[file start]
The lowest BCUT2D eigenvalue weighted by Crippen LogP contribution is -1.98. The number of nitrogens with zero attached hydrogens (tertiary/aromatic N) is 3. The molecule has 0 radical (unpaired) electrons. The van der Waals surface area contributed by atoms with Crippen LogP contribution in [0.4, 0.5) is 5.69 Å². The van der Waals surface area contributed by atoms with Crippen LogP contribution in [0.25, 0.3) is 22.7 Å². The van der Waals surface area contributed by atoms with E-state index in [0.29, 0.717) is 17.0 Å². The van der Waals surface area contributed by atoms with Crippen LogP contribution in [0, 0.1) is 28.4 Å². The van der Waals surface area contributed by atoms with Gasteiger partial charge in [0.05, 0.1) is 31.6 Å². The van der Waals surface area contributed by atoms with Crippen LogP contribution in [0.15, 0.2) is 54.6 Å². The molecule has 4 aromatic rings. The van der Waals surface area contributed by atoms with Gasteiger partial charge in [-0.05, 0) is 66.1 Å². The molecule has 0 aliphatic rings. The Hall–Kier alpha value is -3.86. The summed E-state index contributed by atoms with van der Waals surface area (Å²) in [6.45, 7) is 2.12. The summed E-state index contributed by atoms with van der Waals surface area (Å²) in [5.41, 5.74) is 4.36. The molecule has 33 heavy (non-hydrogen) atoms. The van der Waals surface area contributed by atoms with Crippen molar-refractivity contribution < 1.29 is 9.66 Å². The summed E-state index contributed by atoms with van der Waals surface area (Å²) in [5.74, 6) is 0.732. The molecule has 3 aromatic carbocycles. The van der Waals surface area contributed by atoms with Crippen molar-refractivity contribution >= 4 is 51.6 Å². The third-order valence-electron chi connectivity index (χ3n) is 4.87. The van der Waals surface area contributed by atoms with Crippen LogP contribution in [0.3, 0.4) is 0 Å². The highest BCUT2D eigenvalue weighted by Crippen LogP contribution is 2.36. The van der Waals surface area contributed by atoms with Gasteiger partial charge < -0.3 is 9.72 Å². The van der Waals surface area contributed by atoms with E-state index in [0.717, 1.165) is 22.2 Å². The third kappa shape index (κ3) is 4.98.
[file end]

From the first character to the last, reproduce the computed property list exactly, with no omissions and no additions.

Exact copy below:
The lowest BCUT2D eigenvalue weighted by Crippen LogP contribution is -1.98. The number of nitrogens with zero attached hydrogens (tertiary/aromatic N) is 3. The molecule has 0 radical (unpaired) electrons. The van der Waals surface area contributed by atoms with Crippen LogP contribution in [0.4, 0.5) is 5.69 Å². The van der Waals surface area contributed by atoms with Crippen LogP contribution in [0.25, 0.3) is 22.7 Å². The van der Waals surface area contributed by atoms with E-state index in [0.29, 0.717) is 17.0 Å². The van der Waals surface area contributed by atoms with Crippen LogP contribution in [0, 0.1) is 28.4 Å². The van der Waals surface area contributed by atoms with Gasteiger partial charge in [0.05, 0.1) is 31.6 Å². The van der Waals surface area contributed by atoms with Crippen LogP contribution in [0.15, 0.2) is 54.6 Å². The molecule has 4 aromatic rings. The van der Waals surface area contributed by atoms with Gasteiger partial charge in [-0.05, 0) is 66.1 Å². The molecule has 0 aliphatic rings. The Hall–Kier alpha value is -3.86. The summed E-state index contributed by atoms with van der Waals surface area (Å²) in [6.45, 7) is 2.12. The summed E-state index contributed by atoms with van der Waals surface area (Å²) in [5.41, 5.74) is 4.36. The molecule has 33 heavy (non-hydrogen) atoms. The van der Waals surface area contributed by atoms with Crippen molar-refractivity contribution < 1.29 is 9.66 Å². The summed E-state index contributed by atoms with van der Waals surface area (Å²) in [5.74, 6) is 0.732. The molecule has 3 aromatic carbocycles. The van der Waals surface area contributed by atoms with Crippen molar-refractivity contribution >= 4 is 51.6 Å². The third-order valence-electron chi connectivity index (χ3n) is 4.87. The van der Waals surface area contributed by atoms with Crippen LogP contribution in [0.3, 0.4) is 0 Å². The highest BCUT2D eigenvalue weighted by Crippen LogP contribution is 2.36. The van der Waals surface area contributed by atoms with Gasteiger partial charge < -0.3 is 9.72 Å². The van der Waals surface area contributed by atoms with E-state index in [0.717, 1.165) is 22.2 Å². The third kappa shape index (κ3) is 4.98.